SA2018: Peacekeepers Renew Commitment to Protect 

Maj Gen Innocent Kabanda, Exercise director with US Ambassador to Rwanda Peter Vrooman at Gako during the closing of SA2018

Through more than 100 scenarios emulating experiences in peacekeeping mission in Central African Republic (MUNISCA), around 200 peacekeepers from 11 countries of Africa, Europe and United States (USA) have concluded a successful two-week peacekeeping exercise at Rwanda Military Academy-Gako.

The trainees renewed commitment to protect civilians whenever there is need, keeping in mind that, trouble in your neighbor’s home does not spare you either.

Known as Shared Accord 2018 (SA2018), the military peacekeeping exercise covered different areas including; Command Post Exercise (CPX) and a Medical Readiness Exercise (MEDRETE) from August 14th-29th.

Speaking at the closing event, Maj Ketty Chikwekwe of Zambian Defence Force said that the exercise was an amazing experience in the career of any military person since now days it is hard to pretend to be peaceful when neighbors are in trouble.

“Nowdays, you cannot say I am peaceful or my country is peaceful because if your neighbor is not under those peaceful conditions it means you are equally affected,” she said.

“It is very important that we are looking at African problems for African solutions, but it cannot be a reality if we do not train together.”

Rwanda Defence Force (RDF) Army Chief of Staff, Lt General Jacques Musemakweli, on the other hand, reminded the participants that the responsibility to protect civilians requires cooperation, coordination, consensus and work in a way that speeds up peacekeepers delivery in complex and unpredictable security environment in armed conflicts.

“As we work together to address the contemporary security threats, these partnerships will ensure that we adopt the right responses to carry out peace operations,” Lt Gen Musemakweli said during his closing remarks.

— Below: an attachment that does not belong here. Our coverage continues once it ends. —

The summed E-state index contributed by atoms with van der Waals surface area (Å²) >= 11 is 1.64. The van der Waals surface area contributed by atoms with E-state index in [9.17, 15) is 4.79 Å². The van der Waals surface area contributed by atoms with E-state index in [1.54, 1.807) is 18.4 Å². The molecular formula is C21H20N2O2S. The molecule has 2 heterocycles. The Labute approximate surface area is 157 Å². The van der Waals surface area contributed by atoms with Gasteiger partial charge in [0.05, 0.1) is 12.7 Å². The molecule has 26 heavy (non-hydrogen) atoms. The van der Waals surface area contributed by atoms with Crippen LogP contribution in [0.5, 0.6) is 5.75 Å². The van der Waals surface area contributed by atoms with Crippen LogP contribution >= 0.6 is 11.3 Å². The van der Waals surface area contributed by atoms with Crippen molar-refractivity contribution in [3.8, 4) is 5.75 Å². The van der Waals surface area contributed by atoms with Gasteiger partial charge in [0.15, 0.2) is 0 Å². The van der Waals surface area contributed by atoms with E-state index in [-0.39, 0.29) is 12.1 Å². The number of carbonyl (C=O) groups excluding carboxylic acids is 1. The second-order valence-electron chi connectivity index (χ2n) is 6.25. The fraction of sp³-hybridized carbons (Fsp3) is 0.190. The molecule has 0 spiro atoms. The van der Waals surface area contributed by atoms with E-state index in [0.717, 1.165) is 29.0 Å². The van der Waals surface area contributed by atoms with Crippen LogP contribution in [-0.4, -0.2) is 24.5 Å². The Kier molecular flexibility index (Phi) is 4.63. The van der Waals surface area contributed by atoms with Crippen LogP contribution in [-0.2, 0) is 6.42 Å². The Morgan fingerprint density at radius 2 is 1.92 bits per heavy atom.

Gen. Musemakweli also said that Rwanda recognizes the value and potential impact of such an exercise and the future similar ones.

At the end of the training, participants expressed their satisfaction and said that Rwanda was the best choice for the exercise.

“Countries like Rwanda which are at the top of UN contributors to peacekeeping have the experience of working in very tough environments from Juba to Darfur and Bangui,” Brig Gen Lapthe C Flora, Deputy Command General for US Army Africa Command and The Shared Accord 2018 co-director said.

“Officers learned from the particular challenges in working in environments where it is very difficult to help restore authority, to help restore governance and to help protect civilians, which I know is a key goal of Rwandan Constitution and is now the key element of Kigali principle of the responsibility to protect civilians.”

The US Ambassador to Rwanda, Peter H Vrooman asked participants to apply the scenarios learnt in their home countries.

“What you listened to and learnt is something that couldn’t be captured in a book or in academia,” he said.

“We learn from failures, we learn from missed opportunities and we learn from how others do things better than we do and I think that is something this type of exercise really brings together,” he said.

After successfully hosting the Shared Accord 2018, Rwanda was also declared the host of Shared Accord 2019, which will be a field training.




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